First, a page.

Elijah McClain, backpay, 200k, officer, police, acquitted

Nathan Woodyard To Be Reinstated On Job And Granted Over $200K Backpay After Acquittal For Elijah McClain’s Murder

Nathan Woodyard, one of the officers implicated in the murder of Elijah McClain, got his job back and received $200,000 in back pay following his acquittal in November.

As BLACK ENTERPRISE previously reported, Nathan Woodyard, one of the officers implicated in the murder of Elijah McClain, was acquitted of the charges. Now, compounding matters, Woodyard has not only gotten his job back, but has also received $200,000 in back pay, according to The Guardian. 

 On Nov. 27, the Aurora Police Department announced via a spokesperson that due to city law, Woodyard was required to be offered his job back and paid the amount of $212,546 to cover the two years of salary he missed while he was placed on leave. Ryan Luby, an Aurora, CO city spokesman, told The Guardian in an email, “[Woodyard] has elected to reintegrate with the APD and is currently on Restricted Duty (not in uniform, no public contact, and no enforcement actions) pending next steps in the reintegration process.”

The killing of McClain in 2019, along with the murder of George Floyd in 2020, served to galvanize protests in opposition to police brutality across the country and spurred conversations about changes in policing. According to PBS Newshour, following the release of a revised coroner’s report in 2021, forensic pathologist Stephen Cina laid the blame for the death of McClain on the erroneous administration of ketamine, a powerful sedative, saying that McClain died because he had been given an excessive dose of the drug for a person of his size. Cina said in the report, “I believe that Mr. McClain would most likely be alive but for the administration of ketamine.”

However, Cina also said that the stress of being held down by the police officers was also at least a contributing factor to his death. 

Cina also testified on Dec 5 during the trial of the two paramedics who injected McClain with ketamine. Aurora Fire Rescue Paramedic Jeremy Cooper and Lt. Peter Cichuniec are charged with manslaughter, criminally negligent homicide, and several counts of assault. Cina testified for three hours, telling the court in the process of his testimony, “To me, seeing that footage of a guy who looks worn out but alive to one that looks like he’s about to stop breathing and die, with the only thing being the ketamine injection in between, I felt we couldn’t ignore that, so I determined the cause of death to be complications of ketamine administration following restraint.”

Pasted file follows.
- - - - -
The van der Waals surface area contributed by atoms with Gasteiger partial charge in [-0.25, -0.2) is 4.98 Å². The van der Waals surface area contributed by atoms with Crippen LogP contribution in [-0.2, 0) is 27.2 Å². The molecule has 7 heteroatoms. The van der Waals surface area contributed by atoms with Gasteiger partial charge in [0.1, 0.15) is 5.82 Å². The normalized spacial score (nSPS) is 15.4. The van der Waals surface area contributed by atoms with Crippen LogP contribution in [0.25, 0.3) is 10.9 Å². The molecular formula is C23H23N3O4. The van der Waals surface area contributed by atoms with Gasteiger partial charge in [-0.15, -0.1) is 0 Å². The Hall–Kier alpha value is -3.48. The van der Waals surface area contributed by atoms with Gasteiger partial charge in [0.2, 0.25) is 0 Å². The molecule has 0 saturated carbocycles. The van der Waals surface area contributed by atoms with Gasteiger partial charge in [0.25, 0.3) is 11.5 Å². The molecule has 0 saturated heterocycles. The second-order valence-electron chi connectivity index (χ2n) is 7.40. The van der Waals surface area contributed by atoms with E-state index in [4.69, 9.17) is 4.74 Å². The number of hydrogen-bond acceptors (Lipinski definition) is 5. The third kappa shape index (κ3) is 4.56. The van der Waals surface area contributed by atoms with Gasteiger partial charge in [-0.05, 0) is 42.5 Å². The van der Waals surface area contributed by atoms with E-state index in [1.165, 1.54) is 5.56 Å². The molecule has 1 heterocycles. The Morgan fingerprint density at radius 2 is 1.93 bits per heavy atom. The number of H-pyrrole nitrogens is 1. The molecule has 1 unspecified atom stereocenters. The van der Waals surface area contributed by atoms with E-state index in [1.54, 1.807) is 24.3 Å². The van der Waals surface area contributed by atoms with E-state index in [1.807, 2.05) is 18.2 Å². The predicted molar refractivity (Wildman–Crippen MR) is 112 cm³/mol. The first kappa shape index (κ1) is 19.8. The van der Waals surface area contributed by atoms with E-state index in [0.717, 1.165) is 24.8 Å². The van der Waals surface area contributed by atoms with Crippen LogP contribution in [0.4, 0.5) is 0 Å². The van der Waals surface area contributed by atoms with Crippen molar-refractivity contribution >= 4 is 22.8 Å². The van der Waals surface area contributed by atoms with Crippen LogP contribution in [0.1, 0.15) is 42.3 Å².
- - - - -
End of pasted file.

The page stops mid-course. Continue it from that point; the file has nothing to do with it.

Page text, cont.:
Defense lawyers attempted to question why Cina’s story appeared to change, but the forensic pathologist maintained that he believed that the ketamine administration was what led to the death of McClain, saying, “I didn’t call it an outright ketamine overdose because it wasn’t at a lethal level, but even this therapeutic level was just too much for this person at that time.”

“He just did not tolerate it well, and he stopped breathing.”

An attorney for the defense asked Cina if he believed that any amount of the drug would have triggered McClain’s response, to which Cina replied, “I don’t know if it was ‘any amount,’ but even this amount, which shouldn’t have killed most of us, sent him into a tailspin, which lead to his respiratory arrest, cardiac arrest, and brain death.”

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